In short the Reality TV star, whose genre features a weekly expulsion, has found a way to tap into the same culture of resentment of the millions who watch such shows, and to integrate it into the real-life venue of national politics. Should we count this as an amazing feat? Or simply the inevitable outcome of a culture that is reverting back to a more primitive tribalism such that it consumes expulsion of the Other as entertainment?
I believe that we won’t begin to find answers, much less solutions, to our crisis (surely, a “mimetic crisis”), unless we reach the anthropological depth of understanding revealed in the anthropology of the Christian revelation — especially as brought into the modern scientific framework via René Girard’s Mimetic Theory.
First of all, MT makes it clear that rationality is not the core of being human; mimetic desire is. Hochschild seems to offer emotions as more central to being human, which is closer to the truth than reason. But neuroscience is also helping to paint the portrait of healthy human beings achieving an integration of reasoning and emoting toward intentions that are shared with other human beings (intention being the more scientific word for desire). Shared intentions. Mimetic desire. Our brains themselves appear to be constructed for such healthy integration, not simply as individual brains but as minds linked together into a social network by mirror neurons. (See, for example, the work of Daniel Siegle, who names his findings as the “Neurobiology of We.” There is also growing literature on the connection between mimetic desire and mirror neurons; see Mimesis and Science: Empirical Research on Imitation and the Mimetic Theory of Culture and Religion, ed. by Scott Garrels.)
But to fully make the connection to the Christian revelation, let us choose a text which Girard wrote about early on (The Scapegoat, ch. 14, “Satan Divided Against Himself”), a sort of mini-anthropology that happens to also include a Strong Man:
When Jesus’ family heard it, they went out to restrain him, for people were saying, “He has gone out of his mind.” And the scribes who came down from Jerusalem said, “He has Beelzebul, and by the ruler of the demons he casts out demons.” And he called them to him, and spoke to them in parables, “How can Satan cast out Satan? If a kingdom is divided against itself, that kingdom cannot stand. And if a house is divided against itself, that house will not be able to stand. And if Satan has risen up against himself and is divided, he cannot stand, but his end has come. But no one can enter a strong man’s house and plunder his property without first tying up the strong man; then indeed the house can be plundered. Truly I tell you, people will be forgiven for their sins and whatever blasphemies they utter; but whoever blasphemes against the Holy Spirit can never have forgiveness, but is guilty of an eternal sin….” (Mark 3:21-29)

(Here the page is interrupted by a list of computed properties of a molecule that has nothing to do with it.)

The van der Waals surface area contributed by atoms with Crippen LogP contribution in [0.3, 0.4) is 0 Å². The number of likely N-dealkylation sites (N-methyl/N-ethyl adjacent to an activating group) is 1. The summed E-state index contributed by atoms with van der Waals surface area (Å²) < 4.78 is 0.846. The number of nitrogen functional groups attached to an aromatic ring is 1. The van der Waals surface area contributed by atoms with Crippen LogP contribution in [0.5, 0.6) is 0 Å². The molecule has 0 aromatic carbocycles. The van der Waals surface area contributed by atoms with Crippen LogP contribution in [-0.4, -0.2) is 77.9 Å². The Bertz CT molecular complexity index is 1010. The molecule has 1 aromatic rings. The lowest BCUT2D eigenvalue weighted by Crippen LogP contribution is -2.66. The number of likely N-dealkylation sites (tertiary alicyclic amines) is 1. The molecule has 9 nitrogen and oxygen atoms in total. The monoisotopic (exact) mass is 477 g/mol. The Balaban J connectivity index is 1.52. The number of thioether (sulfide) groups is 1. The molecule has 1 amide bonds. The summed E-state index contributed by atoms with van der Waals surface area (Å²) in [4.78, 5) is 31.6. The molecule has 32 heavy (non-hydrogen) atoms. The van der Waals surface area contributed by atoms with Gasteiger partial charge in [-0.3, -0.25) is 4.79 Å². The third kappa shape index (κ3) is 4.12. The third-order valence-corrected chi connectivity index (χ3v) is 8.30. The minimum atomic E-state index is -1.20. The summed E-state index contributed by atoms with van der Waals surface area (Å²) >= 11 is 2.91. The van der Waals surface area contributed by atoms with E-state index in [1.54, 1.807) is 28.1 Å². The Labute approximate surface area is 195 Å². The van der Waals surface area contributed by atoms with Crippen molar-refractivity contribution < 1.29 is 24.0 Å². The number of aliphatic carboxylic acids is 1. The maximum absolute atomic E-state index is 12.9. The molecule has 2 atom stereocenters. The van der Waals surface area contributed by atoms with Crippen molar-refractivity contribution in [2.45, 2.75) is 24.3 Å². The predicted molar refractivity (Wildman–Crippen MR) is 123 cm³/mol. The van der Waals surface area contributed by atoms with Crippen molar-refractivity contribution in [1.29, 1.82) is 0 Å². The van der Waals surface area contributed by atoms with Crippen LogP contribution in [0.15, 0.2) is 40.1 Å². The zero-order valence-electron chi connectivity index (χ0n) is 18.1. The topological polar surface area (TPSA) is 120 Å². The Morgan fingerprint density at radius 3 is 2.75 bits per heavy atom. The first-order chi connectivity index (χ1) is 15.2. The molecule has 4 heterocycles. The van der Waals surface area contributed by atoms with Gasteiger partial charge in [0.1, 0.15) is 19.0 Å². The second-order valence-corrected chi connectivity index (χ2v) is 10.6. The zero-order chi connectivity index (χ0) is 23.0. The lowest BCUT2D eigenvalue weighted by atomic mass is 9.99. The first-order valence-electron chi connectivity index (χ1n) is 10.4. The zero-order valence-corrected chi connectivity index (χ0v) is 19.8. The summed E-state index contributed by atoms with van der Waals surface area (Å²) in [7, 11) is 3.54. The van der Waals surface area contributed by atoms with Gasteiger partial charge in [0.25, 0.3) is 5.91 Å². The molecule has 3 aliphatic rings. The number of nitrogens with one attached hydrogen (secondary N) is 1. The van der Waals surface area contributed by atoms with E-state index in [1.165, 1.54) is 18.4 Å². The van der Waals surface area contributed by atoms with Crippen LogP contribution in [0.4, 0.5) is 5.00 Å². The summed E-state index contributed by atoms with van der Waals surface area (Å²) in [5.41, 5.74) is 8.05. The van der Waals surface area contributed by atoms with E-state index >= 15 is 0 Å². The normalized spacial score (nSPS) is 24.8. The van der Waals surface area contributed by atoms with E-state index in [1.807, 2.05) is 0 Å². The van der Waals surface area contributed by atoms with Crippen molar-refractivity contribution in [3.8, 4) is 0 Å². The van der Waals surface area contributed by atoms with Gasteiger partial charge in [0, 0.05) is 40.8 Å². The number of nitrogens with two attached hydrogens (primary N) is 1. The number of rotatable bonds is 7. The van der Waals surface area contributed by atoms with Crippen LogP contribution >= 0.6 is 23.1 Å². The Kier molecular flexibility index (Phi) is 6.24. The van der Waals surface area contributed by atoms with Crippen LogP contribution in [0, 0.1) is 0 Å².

Jesus indicates that binding the Strong Man cannot begin without correctly understanding the parabolic truth of “Satan casting out Satan.” The so-called Strong Man of today — Nietzsche’s Übermensch, Ayn Rand’s warmed-over version of Nietzschean philosophy popularized in the Tea Party version of the Überindividualist pursuing ‘objectivist’ rational self-interest, and arguably not too far off from Milton Friedman’s Capitalism and Freedom (whose version of capitalism Friedman and his Chicago economists actually implemented in the aftermath of Strong Man Pinochet’s 1973 military coup in Chilé) — all these manifestations of Strong Man philosophy continue to base attempts at iron-fisted Rule by getting the crowds to go along with fear of the Other, convincing them that they are on the side of the gods in casting out the satanic evil-doers.
Hope of binding the Strong Man, on the other hand, continues to begin with Jesus’ anthropological insight that such casting out of other human beings is never on the side of the true God who created the entire human household. Casting out the perceived satanic one(s) is actually satanic work itself. It is ‘Satan casting out Satan,’ not the gods casting out evildoers. It is the age-old structuring element of human anthropology which results in the continual divisions within the human household. It is as old as ancient tribalism.